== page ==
This provoked a response from David Love in the Comments, who among things writes:

Sure, segregation would be great but in London at least there’s no room and no money so it’s not going to happen.
Campaigning for behaviour change is more realistic right now

And there you have the ‘realism’ of a man who is LCC Trustee and Vice Chair.

But the British tradition of soft measures goes far wider, deeper and further back than this. Motorists may moan about having been the victim of a “war” that restricts their freedom, polices their movements, or sends campaigns of severe punishment for accidental and unavoidable infringement of petty rules, but the reality is that right from the start, when the red flag acts were repealed, this country’s response (and that of much of the English-speaking world) to the problems that motorists create on the road has largely been light touch and libertarian, in which the children are simply asked again and again to play nice, even as they become ever greater bullies, and only if they’re really bad might they have their pocket money docked. We encourage and raise awareness, appeal to the legendary British sense of fair play, and still believe that the ideal road is within reach if only we can persuade everybody to get along through courtesy, good manners, and communicating our intentions clearly to one another.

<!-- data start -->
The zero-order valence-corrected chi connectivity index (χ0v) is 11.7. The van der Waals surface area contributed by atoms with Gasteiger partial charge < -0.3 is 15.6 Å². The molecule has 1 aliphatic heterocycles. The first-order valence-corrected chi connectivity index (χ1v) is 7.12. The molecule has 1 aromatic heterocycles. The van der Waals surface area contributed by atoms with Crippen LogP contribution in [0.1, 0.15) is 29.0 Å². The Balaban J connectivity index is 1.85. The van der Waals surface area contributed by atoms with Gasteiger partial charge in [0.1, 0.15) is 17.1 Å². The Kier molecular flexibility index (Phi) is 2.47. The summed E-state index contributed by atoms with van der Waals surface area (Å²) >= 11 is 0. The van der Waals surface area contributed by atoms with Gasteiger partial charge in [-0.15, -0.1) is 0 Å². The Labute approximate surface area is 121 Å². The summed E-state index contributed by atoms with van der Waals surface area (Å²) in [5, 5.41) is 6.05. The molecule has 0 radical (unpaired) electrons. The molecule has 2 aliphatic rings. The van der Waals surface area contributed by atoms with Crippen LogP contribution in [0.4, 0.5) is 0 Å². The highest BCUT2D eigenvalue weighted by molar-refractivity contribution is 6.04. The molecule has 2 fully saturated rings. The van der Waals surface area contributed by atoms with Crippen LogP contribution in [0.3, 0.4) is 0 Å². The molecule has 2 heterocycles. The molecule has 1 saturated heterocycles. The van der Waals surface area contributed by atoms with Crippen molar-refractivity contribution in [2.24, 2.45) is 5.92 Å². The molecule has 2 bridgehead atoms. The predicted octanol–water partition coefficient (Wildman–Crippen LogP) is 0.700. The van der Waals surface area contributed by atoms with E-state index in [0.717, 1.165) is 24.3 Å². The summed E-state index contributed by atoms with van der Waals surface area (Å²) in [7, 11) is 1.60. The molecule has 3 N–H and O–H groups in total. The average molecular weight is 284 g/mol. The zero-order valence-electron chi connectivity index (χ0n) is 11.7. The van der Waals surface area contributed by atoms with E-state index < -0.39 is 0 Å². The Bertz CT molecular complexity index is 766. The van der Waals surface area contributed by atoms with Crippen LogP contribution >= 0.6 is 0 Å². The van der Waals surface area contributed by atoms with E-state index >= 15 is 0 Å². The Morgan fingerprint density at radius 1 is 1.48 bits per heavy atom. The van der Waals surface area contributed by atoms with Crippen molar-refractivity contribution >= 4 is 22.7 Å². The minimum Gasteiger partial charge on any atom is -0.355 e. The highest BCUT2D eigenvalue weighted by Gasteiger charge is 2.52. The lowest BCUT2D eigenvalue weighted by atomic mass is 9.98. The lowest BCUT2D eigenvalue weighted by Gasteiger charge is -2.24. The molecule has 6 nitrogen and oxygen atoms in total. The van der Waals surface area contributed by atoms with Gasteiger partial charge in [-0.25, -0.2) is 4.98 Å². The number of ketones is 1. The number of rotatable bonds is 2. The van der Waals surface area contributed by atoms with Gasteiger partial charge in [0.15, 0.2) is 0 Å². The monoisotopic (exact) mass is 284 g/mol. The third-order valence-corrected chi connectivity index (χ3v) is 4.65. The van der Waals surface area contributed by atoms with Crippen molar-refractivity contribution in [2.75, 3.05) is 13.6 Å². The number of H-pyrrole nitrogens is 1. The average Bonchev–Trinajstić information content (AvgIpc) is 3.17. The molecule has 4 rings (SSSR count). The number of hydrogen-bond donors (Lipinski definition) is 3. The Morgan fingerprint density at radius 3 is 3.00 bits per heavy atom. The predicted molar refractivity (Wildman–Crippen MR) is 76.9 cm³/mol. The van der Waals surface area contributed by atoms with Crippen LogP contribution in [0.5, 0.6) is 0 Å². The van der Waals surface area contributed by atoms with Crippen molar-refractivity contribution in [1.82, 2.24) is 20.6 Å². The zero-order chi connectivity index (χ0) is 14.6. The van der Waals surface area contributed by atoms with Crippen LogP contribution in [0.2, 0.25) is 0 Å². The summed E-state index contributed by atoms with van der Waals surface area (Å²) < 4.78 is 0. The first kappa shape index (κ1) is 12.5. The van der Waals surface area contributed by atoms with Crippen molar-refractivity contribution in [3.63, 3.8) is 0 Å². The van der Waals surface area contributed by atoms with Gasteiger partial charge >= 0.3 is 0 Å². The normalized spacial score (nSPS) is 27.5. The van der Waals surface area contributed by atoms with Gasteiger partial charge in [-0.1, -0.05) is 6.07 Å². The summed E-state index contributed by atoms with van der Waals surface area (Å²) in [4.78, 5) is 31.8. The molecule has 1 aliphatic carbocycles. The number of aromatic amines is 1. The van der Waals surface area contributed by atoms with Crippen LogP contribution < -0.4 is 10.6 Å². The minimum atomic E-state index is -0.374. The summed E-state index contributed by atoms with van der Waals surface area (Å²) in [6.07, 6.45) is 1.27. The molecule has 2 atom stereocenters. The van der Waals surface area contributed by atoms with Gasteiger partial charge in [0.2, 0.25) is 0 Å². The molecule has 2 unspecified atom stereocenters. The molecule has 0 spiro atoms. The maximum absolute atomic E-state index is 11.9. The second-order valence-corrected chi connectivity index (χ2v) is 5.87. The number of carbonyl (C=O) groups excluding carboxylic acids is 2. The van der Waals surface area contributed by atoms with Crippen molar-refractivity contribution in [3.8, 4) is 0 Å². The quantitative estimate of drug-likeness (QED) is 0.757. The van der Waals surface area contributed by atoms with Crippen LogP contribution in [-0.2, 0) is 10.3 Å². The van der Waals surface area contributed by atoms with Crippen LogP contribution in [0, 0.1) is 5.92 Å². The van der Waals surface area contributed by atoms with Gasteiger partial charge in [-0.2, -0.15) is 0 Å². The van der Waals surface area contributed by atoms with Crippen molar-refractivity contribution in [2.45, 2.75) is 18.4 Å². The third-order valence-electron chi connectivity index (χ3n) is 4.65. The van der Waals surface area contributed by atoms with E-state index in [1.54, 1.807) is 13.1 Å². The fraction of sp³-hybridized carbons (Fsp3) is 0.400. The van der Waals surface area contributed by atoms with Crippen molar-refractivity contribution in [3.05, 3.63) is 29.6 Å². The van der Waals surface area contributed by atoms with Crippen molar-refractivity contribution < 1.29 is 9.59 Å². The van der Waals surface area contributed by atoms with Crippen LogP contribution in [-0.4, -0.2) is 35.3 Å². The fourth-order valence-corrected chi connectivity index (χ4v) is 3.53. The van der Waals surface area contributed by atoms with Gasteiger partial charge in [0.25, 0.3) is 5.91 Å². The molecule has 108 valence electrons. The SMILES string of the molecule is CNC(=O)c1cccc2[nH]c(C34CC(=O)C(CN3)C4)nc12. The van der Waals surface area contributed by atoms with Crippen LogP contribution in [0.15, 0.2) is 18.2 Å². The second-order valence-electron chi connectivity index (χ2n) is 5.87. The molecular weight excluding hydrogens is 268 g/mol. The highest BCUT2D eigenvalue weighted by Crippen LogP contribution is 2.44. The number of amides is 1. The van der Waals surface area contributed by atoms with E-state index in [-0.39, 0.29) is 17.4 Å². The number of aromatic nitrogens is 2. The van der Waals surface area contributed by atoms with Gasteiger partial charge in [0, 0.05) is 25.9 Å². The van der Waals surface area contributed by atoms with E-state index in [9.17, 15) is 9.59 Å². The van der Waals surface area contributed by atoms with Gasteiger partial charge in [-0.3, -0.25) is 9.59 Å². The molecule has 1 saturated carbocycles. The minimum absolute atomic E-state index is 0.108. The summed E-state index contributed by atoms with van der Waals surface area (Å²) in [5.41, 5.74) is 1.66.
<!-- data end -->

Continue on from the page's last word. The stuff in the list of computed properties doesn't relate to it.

Joe Moran has an entertaining history of this English approach to road safety in the chapter “please don’t be rude on the road” in On Roads. Amongst others he tells the story of Mervyn O’Gorman, who argued against introducing a driving test because all that a motorist should require is a natural “road sense”, and who acted on his belief that the cause of road accidents is poor communication by inventing the Highway Code, a list of mostly legally baseless customs and courtesies, explaining that “is is just as ungentlemanly to be discourteous or to play the fool on the king’s highway as it would be for a man to push his wife off her chair at the Sunday tea table and grab two pieces of cake.” Perhaps most entertaining is his coverage of the period in the 1930s when “courtesy cops” went around with megaphones politely asking errant drivers to behave themselves. He concludes: